The Time of Experience and the Experience of Time
Philosophers have usually approached the concept of timing of experiences by addressing the question how the experiences of temporal phenomena can be explained. As a result, the issue of timing has been addressed in two different ways. The first, similar to the questions posed in sciences, concerns the relationship between the experienced time of events and the objective time of events. The second approach is more specific to philosophers’ debates, and concerns the phenomenology of experiences: how is the apparent temporal structure of experiences constituted? In regard to both questions, this article shows why and how philosophers’ views differ from those held by most scientists. To conclude, I present a combination of views that is not only compatible with that of scientists, but also addresses the problems that engage philosophers.
KeywordsTiming of experiences Specious present Time consciousness Postdiction effects Brain time
I am grateful for Christoph Hoerl, Dan Lloyd, Julian Kiverstein, Kielan Yarrow, and Marc Wittmann for stimulating discussions on these and related issues over the years. I want to thank also two anonymous referees for their thorough and helpful comments.
- Arstila, Valtteri. 2015a. Defense of the brain time view. Frontiers of Psychology 6(1350). doi: 10.3389/fpsyg.2015.01350.
- Arstila, Valtteri. 2015b. Theories of apparent motion. Phenomenology and the Cognitive Sciences. doi: 10.1007/s11097-015-9418-y.
- Arstila, Valtteri. Forthcoming. Keeping postdiction simple. Consciousness and Cognition.Google Scholar
- Block, Ned. 2007. Consciousness, accessibility, and the mesh between psychology and neuroscience. Behavioral and Brain Sciences 30: 481–499; discussion 499–548.Google Scholar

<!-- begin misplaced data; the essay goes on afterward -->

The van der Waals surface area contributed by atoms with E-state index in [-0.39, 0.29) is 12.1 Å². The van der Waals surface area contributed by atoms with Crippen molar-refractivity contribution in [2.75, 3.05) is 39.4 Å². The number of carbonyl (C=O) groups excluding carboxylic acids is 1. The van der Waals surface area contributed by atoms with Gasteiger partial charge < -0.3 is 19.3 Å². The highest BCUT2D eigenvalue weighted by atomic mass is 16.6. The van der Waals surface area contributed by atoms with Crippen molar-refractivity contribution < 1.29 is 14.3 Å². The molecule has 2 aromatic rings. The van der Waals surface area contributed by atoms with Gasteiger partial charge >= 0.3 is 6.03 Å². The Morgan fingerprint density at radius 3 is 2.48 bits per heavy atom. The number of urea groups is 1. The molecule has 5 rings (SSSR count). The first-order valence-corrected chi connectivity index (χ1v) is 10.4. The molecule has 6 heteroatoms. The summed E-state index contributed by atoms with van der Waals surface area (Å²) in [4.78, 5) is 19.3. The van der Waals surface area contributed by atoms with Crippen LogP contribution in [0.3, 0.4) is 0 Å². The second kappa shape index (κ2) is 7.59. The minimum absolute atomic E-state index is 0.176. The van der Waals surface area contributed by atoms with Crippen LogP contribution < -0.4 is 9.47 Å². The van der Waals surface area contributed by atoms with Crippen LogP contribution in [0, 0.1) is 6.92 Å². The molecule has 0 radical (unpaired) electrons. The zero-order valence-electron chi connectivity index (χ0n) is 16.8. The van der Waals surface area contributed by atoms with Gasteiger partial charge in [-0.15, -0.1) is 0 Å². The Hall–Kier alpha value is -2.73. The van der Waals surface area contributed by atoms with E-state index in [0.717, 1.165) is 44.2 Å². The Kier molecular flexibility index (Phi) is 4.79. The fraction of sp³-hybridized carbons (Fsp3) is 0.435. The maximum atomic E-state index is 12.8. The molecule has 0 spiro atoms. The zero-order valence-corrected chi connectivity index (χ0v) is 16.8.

- Broad, Charles Dunbar. 1938. An examination of McTaggart’s philosophy. Cambridge: Cambridge University Press.Google Scholar
- Dainton, Barry. 2010a. Temporal consciousness. In Stanford encyclopedia of philosophy. http://plato.stanford.edu/entries/consciousness-temporal/. Accessed 14 June 2014.
- Dainton, Barry. 2010b. Temporal consciousness; Supplement: Interpreting temporal illusions. In Stanford encyclopedia of philosophy. http://plato.stanford.edu/entries/consciousness-temporal/temporal-illusions.html. Accessed 14 June 2014.
- Dennett, Daniel. 1992. “Filling in” versus finding out: A ubiquitous confusion in cognitive science. In Cognition: Conceptual and methodological issues, ed. L. Herbert Jr., Paulus Willem van den Broek, and David C. Knill, 33–49. Washington, DC: American Psychological Association.CrossRefGoogle Scholar
- Fonlupt, Pierre. 2003. Perception and judgement of physical causality involve different brain structures. Brain Research 17: 248–254.Google Scholar
- Grush, Rick. 2007. Time and experience. In Philosophie der Zeit, ed. Thomas Müller, 27–44. Frankfurt am Main: Klostermann.Google Scholar
- Hoerl, Christoph. 2015. Seeing motion and apparent motion. European Journal of Philosophy 23(3): 676–702. doi: 10.1111/j.1468-0378.2012.00565.x.
- Lee, Geoffrey. 2014. Extensionalism, atomism, and continuity. In Debates in the metaphysics of time, ed. L. Nathan Oaklander, 149–173. London: Bloomsbury.Google Scholar
- Mölder, Bruno. 2014a. Constructing time: Dennett and Grush on temporal representation. In Subjective time: The philosophy, psychology, and neuroscience of temporality, ed. Valtteri Arstila and Dan Lloyd, 217–238. Cambridge: MIT Press.Google Scholar
- Phillips, Ian. 2014a. The temporal structure of experience. In Subjective time: The philosophy, psychology, and neuroscience of temporality, ed. Valtteri Arstila and Dan Lloyd, 139–158. Cambridge: MIT Press.Google Scholar